Bill Schmick is registered as an investment advisor representative of Onota Partners, Inc., in the Berkshires. Bill’s forecasts and opinions are purely his own.   Email him at

Latest News

The Creators: An interview with filmmaker Keith Boynton

Keith Boynton, left, with Aitor Mendilibar, right, the cinematographer who shot “The Haunted Forest” as well as “The Scottish Play” and “The Winter House.” In the background of is Vinny Castellini, first assistant director.


Keith Boynton is a filmmaker who grew up in Salisbury, Connecticut. He attended Salisbury Central School, Town Hill School, and Hotchkiss. He has made numerous feature films including Seven Lovers, The Scottish Play, The Winter House, and is just wrapping up a new film, The Haunted Forest, which is a horror/slasher movie. Boynton has made numerous music videos for the band Darlingside, and for Alison Krauss. He is a poet, a playwright, and comic book art collector.

JA: This series of stories The Creators focuses on artists, their inspiration, and their creative process. Keith, what was the seed that got you started?

Keep ReadingShow less
Millerton director is an Oscar nominee

Arlo Washington in a film still from the Oscar-nominated short "The Barber of Little Rock."

Story Syndicate

John Hoffman, a Millerton resident, has been nominated for his film “The Barber of Little Rock,” which he co-directed with Christine Turner, in the Best Documentary Short Film category at the upcoming 96th Academy Awards.

Distributed by The New Yorker and produced by Story Syndicate Production in association with 59th & Prairie, Better World Projects, and Peralta Pictures, “The Barber of Little Rock” explores the efforts of Arkansas local hero Arlo Washington, who opened a barbershop at 19 years old and, with a mission to close the racial inequality gap in his community, went on to found the Washington Barber College as well as People Trust Community Federal Credit Union. Washington’s goal is aiding his primarily Black neighborhood, which has historically been underserved by more prominent banking institutions.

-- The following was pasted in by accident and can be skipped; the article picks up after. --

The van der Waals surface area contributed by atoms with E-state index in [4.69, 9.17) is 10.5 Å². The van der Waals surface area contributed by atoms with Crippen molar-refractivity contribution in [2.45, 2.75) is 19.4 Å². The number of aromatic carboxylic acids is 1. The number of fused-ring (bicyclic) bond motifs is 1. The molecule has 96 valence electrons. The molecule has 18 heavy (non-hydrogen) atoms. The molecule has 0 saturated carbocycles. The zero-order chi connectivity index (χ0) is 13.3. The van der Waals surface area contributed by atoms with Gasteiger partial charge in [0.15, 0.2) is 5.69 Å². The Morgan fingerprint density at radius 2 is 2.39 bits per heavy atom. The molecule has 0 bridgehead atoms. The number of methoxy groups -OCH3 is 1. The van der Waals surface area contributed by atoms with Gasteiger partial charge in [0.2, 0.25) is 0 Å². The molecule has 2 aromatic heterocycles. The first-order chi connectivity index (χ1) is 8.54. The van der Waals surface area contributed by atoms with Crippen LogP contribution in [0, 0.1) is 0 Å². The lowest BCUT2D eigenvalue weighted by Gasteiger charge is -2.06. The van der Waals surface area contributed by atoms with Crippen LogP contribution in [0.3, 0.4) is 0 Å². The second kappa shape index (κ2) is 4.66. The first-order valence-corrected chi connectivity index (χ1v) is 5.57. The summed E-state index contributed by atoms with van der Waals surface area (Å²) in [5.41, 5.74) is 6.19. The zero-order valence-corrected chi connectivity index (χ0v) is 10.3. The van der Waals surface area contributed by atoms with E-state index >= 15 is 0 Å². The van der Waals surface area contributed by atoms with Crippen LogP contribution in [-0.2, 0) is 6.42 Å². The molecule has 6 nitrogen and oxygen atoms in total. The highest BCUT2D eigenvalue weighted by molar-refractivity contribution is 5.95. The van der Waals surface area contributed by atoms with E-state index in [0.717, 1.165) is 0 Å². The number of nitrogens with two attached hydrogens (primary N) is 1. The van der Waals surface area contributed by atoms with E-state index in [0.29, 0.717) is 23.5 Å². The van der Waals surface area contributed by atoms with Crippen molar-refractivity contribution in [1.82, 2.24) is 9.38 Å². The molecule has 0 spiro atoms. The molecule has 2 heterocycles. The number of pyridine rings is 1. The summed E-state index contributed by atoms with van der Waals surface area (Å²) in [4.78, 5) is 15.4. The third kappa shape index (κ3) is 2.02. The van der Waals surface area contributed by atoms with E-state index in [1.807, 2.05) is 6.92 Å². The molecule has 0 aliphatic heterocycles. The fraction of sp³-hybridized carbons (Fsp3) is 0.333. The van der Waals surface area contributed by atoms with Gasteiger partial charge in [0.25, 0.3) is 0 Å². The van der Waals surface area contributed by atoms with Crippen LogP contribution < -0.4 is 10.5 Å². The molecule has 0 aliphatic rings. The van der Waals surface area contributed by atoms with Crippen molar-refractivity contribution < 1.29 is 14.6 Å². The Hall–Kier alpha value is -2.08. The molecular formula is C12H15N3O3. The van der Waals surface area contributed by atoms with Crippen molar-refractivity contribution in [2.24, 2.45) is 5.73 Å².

Keep ReadingShow less
Gone With The Winsted: 
The Civil War in The Litchfield Hills

President Lincoln by William Marsh, 1860.

The Metropolitan Museum of Art

In 1861, following the election of Abraham Lincoln to the United States presidency on a platform to prohibit the legal slavery of African Americans, seven southern states seceded from the country, and the American Civil War began.

While no battles were fought on the soil of Connecticut, Peter C. Vermilyea has gone to lengths to detail the political climate of Northern communities and military recruitment efforts in the early years of the conflict in a new book from The History Press, “Litchfield County and The Civil War.” Vermilyea, a history teacher at Housatonic Valley Regional High School and the author of “Wicked Litchfield County” and “Hidden History of Litchfield County,” will appear at the David M. Hunt Library in Falls Village for a discussion Saturday, March 2, at 2 p.m.

Keep ReadingShow less